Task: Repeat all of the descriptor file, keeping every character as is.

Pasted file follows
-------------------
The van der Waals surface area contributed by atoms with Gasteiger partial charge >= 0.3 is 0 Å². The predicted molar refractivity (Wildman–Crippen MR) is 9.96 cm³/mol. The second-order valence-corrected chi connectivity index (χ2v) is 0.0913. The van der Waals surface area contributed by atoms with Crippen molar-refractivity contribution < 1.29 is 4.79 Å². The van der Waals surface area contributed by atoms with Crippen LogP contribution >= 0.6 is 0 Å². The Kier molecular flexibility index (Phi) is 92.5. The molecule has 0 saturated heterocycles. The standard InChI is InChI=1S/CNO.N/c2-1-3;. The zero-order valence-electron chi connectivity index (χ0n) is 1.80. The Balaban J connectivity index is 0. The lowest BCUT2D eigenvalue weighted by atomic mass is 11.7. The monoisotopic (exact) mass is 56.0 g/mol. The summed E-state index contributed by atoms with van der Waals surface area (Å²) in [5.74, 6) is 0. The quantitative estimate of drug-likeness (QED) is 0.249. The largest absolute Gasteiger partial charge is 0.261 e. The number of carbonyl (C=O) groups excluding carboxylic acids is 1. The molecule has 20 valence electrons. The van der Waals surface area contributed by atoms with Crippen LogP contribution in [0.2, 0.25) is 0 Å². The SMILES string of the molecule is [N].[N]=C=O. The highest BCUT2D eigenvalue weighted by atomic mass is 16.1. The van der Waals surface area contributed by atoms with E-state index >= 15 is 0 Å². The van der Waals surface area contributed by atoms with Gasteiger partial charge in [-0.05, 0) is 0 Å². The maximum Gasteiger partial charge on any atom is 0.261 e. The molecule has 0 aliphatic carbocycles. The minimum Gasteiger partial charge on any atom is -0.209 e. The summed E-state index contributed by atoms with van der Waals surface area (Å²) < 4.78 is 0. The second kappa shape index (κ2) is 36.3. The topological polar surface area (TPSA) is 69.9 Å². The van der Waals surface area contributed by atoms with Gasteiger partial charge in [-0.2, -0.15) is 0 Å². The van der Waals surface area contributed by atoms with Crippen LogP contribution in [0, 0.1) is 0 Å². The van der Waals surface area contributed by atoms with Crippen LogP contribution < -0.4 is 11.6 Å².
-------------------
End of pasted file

The van der Waals surface area contributed by atoms with Gasteiger partial charge >= 0.3 is 0 Å². The predicted molar refractivity (Wildman–Crippen MR) is 9.96 cm³/mol. The second-order valence-corrected chi connectivity index (χ2v) is 0.0913. The van der Waals surface area contributed by atoms with Crippen molar-refractivity contribution < 1.29 is 4.79 Å². The van der Waals surface area contributed by atoms with Crippen LogP contribution >= 0.6 is 0 Å². The Kier molecular flexibility index (Phi) is 92.5. The molecule has 0 saturated heterocycles. The standard InChI is InChI=1S/CNO.N/c2-1-3;. The zero-order valence-electron chi connectivity index (χ0n) is 1.80. The Balaban J connectivity index is 0. The lowest BCUT2D eigenvalue weighted by atomic mass is 11.7. The monoisotopic (exact) mass is 56.0 g/mol. The summed E-state index contributed by atoms with van der Waals surface area (Å²) in [5.74, 6) is 0. The quantitative estimate of drug-likeness (QED) is 0.249. The largest absolute Gasteiger partial charge is 0.261 e. The number of carbonyl (C=O) groups excluding carboxylic acids is 1. The molecule has 20 valence electrons. The van der Waals surface area contributed by atoms with Crippen LogP contribution in [0.2, 0.25) is 0 Å². The SMILES string of the molecule is [N].[N]=C=O. The highest BCUT2D eigenvalue weighted by atomic mass is 16.1. The van der Waals surface area contributed by atoms with E-state index >= 15 is 0 Å². The van der Waals surface area contributed by atoms with Gasteiger partial charge in [-0.05, 0) is 0 Å². The maximum Gasteiger partial charge on any atom is 0.261 e. The molecule has 0 aliphatic carbocycles. The minimum Gasteiger partial charge on any atom is -0.209 e. The summed E-state index contributed by atoms with van der Waals surface area (Å²) < 4.78 is 0. The second kappa shape index (κ2) is 36.3. The topological polar surface area (TPSA) is 69.9 Å². The van der Waals surface area contributed by atoms with Gasteiger partial charge in [-0.2, -0.15) is 0 Å². The van der Waals surface area contributed by atoms with Crippen LogP contribution in [0, 0.1) is 0 Å². The van der Waals surface area contributed by atoms with Crippen LogP contribution < -0.4 is 11.6 Å².